This is a Friday special feature. You have the weekend to study it. No quick mates in two or three. This one is a challenge to your chess thinking process. Set this position up on a board and really think about it for about half an hour--the time you might spend on it in a tournament. There's a cool move to start, but there is a lot of follow-up. See if you can anticipate that, too.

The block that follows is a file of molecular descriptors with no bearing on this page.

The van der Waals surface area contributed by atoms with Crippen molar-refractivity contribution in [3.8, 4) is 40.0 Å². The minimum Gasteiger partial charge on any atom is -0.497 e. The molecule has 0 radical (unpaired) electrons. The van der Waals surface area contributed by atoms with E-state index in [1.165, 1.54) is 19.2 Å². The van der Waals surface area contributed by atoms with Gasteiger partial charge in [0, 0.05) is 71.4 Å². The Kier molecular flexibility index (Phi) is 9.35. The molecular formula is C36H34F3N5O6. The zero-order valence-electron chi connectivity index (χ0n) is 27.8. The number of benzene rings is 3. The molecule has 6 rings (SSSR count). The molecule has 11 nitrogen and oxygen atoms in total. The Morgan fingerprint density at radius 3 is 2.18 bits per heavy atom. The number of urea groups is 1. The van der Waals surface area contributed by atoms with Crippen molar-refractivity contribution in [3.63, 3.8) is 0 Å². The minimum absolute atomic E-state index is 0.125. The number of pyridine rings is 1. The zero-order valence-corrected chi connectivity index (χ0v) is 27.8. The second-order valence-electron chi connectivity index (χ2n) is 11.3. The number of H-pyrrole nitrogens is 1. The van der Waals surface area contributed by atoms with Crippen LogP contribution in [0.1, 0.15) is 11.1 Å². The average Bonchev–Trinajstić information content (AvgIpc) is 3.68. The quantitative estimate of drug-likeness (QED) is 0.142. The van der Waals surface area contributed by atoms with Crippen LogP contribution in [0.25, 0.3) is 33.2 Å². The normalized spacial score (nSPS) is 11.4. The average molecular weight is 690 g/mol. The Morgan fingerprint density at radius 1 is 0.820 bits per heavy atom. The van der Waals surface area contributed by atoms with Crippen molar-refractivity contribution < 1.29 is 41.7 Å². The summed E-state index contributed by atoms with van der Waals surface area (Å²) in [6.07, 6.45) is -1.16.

This is from Samisch-Reti, Match, 1922. 1.Nf5! gxf5 No real choice in the matter as the bishop on g7 is twice attacked. 2.exf5 Ndf6 Again, no real choice because of the discovered check with f6. But Black is getting a rook and knight for his troubles, so you still need a further plan. 3.Rxe7 Nxe7 4.Ng5+! Did you consider this when you were winning the queen? 4...Kh8 4...hxg5 5.fxg5 Nh5 (5...Nfg8 6.f6+) 6.Qe2 5.b3!! Beautiful, diabolic (just leaves the N on g5) and logical. He's going to put the queen on the long diagonal to apply pressure. BTW, also quite good was 5.Ne4 5...Rae8 6.Qb2 Nxf5 6...Neg8 7.Ne4 Rxe4 8.Bxe4 7.Bxf6 hxg5 8.fxg5 Bxf6 9.Qxf6+ Ng7 10.Rf4 Kg8 11.Be4 Bc8 12.Bh7+ Kxh7 13.Qh6+ Kg8 14.Rh4 with mate to follow as Black can just put up spite checks. Go back to the original set up on your chess board and, now knowing all the moves, see if you can imagine them all the way. Good training!
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